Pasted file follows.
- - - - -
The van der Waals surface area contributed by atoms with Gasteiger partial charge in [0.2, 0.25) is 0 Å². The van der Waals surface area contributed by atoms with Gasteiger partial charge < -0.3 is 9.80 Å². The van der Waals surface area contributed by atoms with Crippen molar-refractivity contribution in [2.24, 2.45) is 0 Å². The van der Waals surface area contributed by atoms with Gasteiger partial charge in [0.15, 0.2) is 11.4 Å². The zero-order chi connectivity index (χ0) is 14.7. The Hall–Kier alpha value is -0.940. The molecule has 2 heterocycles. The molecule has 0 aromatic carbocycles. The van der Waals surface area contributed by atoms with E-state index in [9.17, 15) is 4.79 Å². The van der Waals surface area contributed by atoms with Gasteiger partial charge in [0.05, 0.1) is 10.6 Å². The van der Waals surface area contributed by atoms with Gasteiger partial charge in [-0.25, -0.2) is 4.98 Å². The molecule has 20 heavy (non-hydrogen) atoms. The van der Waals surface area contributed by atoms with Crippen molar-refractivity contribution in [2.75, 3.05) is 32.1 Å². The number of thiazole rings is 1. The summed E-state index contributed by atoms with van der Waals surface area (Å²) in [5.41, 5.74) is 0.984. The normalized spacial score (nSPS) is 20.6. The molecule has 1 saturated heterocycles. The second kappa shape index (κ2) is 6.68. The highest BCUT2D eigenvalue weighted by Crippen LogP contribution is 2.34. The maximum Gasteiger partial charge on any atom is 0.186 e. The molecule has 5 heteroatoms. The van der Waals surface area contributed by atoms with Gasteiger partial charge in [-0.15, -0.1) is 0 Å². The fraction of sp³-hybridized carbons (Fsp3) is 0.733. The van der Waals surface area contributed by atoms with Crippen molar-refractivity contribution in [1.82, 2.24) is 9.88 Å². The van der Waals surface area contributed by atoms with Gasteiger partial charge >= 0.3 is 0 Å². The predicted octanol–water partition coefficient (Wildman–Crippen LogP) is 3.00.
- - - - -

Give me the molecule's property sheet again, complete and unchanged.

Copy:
The van der Waals surface area contributed by atoms with Gasteiger partial charge in [0.2, 0.25) is 0 Å². The van der Waals surface area contributed by atoms with Gasteiger partial charge < -0.3 is 9.80 Å². The van der Waals surface area contributed by atoms with Crippen molar-refractivity contribution in [2.24, 2.45) is 0 Å². The van der Waals surface area contributed by atoms with Gasteiger partial charge in [0.15, 0.2) is 11.4 Å². The zero-order chi connectivity index (χ0) is 14.7. The Hall–Kier alpha value is -0.940. The molecule has 2 heterocycles. The molecule has 0 aromatic carbocycles. The van der Waals surface area contributed by atoms with E-state index in [9.17, 15) is 4.79 Å². The van der Waals surface area contributed by atoms with Gasteiger partial charge in [0.05, 0.1) is 10.6 Å². The van der Waals surface area contributed by atoms with Gasteiger partial charge in [-0.25, -0.2) is 4.98 Å². The molecule has 20 heavy (non-hydrogen) atoms. The van der Waals surface area contributed by atoms with Crippen molar-refractivity contribution in [2.75, 3.05) is 32.1 Å². The number of thiazole rings is 1. The summed E-state index contributed by atoms with van der Waals surface area (Å²) in [5.41, 5.74) is 0.984. The normalized spacial score (nSPS) is 20.6. The molecule has 1 saturated heterocycles. The second kappa shape index (κ2) is 6.68. The highest BCUT2D eigenvalue weighted by Crippen LogP contribution is 2.34. The maximum Gasteiger partial charge on any atom is 0.186 e. The molecule has 5 heteroatoms. The van der Waals surface area contributed by atoms with Gasteiger partial charge in [-0.15, -0.1) is 0 Å². The fraction of sp³-hybridized carbons (Fsp3) is 0.733. The van der Waals surface area contributed by atoms with Crippen molar-refractivity contribution in [1.82, 2.24) is 9.88 Å². The van der Waals surface area contributed by atoms with Gasteiger partial charge >= 0.3 is 0 Å². The predicted octanol–water partition coefficient (Wildman–Crippen LogP) is 3.00.